Most of the world’s oxygen is produced by photoplanton of the oceans and photoplanton is the principle “sink” for the CO2 man’s burning of fossil fuels is releasing. Trees make only a relatively small contribution to both these essential tasks, and man is cutting them down – mainly for firewood but also for the fine mahogany etc furniture the richer humans can afford to buy. Main reason the Amazon forest is being destroyed is that a single mahogany tree can be worth $1000 when delivered illegally to the saw mill. (That is equal to about 6 months work at the minium wage in Brazil - a strong incentive to illegally cut the trees down in the huge un-policable forest.) The illegal loggers burn that area of the forest to hid their crimes after taking a few selected trees.
Think about this next time you enjoy a shark meat dinner on your mahogany table.
The TV program had some shocking scenes – sharks pulled on ship’s deck, for less than a minute while a couple of men cut all their fins off and then pushed them back into the water. This was followed by some under water video showing them sink, helpless without their fins, to the bottom to slowly bleed to death, if not killed by lack of oxygen first. (Sharks must constantly swim to force water thru their gills.) Either way it is about as horrible death as I can imagine. I did not see the start of the program and do not remember for sure, but think it was a BBC documentary.
SUMMARY: It is man who now decides (either knowing or in ignorance) which creatures live or die, not nature as it has been for millions of prior years. Man is clearly an out of control cancer that is killing much of the evolved biosphere, and probably himself when it is too badly disturbed from the conditions under which mankind evolved. That big brain ape is probably mother nature’s greatest mistake in the long run. Too "smart" (and arrogant) for his own good. - That is the real paradox.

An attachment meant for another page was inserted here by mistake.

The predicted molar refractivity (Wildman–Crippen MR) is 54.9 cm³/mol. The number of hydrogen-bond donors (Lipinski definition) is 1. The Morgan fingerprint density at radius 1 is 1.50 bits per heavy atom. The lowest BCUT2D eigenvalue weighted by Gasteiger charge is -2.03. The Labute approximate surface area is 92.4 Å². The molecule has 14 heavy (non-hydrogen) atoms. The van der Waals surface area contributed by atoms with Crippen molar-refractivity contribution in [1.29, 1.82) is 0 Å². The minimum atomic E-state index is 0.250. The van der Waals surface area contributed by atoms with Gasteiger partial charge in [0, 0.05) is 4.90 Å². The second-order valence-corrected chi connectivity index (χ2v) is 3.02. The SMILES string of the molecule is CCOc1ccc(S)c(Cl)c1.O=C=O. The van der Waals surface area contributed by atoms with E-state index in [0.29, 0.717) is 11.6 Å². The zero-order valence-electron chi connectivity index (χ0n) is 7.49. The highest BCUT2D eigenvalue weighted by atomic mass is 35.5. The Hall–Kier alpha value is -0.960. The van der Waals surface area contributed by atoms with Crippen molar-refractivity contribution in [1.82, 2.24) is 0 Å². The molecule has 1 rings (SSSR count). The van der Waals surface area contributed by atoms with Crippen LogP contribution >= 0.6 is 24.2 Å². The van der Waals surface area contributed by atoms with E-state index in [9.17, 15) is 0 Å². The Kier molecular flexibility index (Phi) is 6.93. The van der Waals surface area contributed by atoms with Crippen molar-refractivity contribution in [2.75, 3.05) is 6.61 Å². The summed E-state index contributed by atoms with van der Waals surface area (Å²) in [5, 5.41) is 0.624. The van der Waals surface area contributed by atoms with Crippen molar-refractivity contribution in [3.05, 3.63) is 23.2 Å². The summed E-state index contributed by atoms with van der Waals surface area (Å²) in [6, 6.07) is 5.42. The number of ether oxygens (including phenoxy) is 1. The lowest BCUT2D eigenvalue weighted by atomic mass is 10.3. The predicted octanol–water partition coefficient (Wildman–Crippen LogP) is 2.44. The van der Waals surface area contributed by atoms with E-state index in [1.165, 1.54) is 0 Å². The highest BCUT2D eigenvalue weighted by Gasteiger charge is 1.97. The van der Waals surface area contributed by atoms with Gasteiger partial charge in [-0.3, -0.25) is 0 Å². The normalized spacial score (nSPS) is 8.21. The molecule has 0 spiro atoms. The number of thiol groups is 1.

Last edited by Billy T; 01-24-09 at 07:05 PM.
01-24-09, 05:07 PM #7
and congratulations to the Thread starter Coberst.
It is obvious that we do not work to our own survival in a way that is consistent to the long term.
Immediate gratification vs long term needs is a constant part of this conflict or paradox.
A hungry man in Brasil dying from starvation is not going to be too concerned about what happens in 100 years is he?
01-24-09, 05:22 PM #8
I might add as part of discussion that I have noticed I guess like a lot of observant people that the worlds population seems to have moved away from investing in their post-death futures.
In other words leaving less behind for family and children to inherit or utilize for their own children's futures etc.
An example classically shown is planned obsolescence, automobiles , houses, roads, commercial buildings, airports, and other infrastructures, systems, etc all planned to last only relatively short periods.
Government investment in major infrastructure such as energy delivery systems, food chain and supply, and logistic's have all suffered and moved towards shorter and shorter terms.
A distinct lack of vision beyond the next century is evident.
I have friends in Europe living in over 1000 year old houses [ no not mansions just houses] . Built to last hey?
However do they build like that today? Ha
The pyramids of Egypt as another example, Greek and Roman artifacts etc..
All will out last our modern investments by many years...
01-24-09, 05:29 PM #9
01-24-09, 08:13 PM #10
And the pyramids are not "lasting". When completed, they had perfectly-smooth surfaces that gleaned in the sunlight, were parts of massive complexes of other support structures which are all dust, and had interiors which have now been gutted.
You worship antiquity too much. I suspect it is an extension of your Naturalistic Fallacy, which is the dumbest and most evil philosophy on the planet today.
01-24-09, 08:29 PM #11
01-24-09, 08:30 PM #12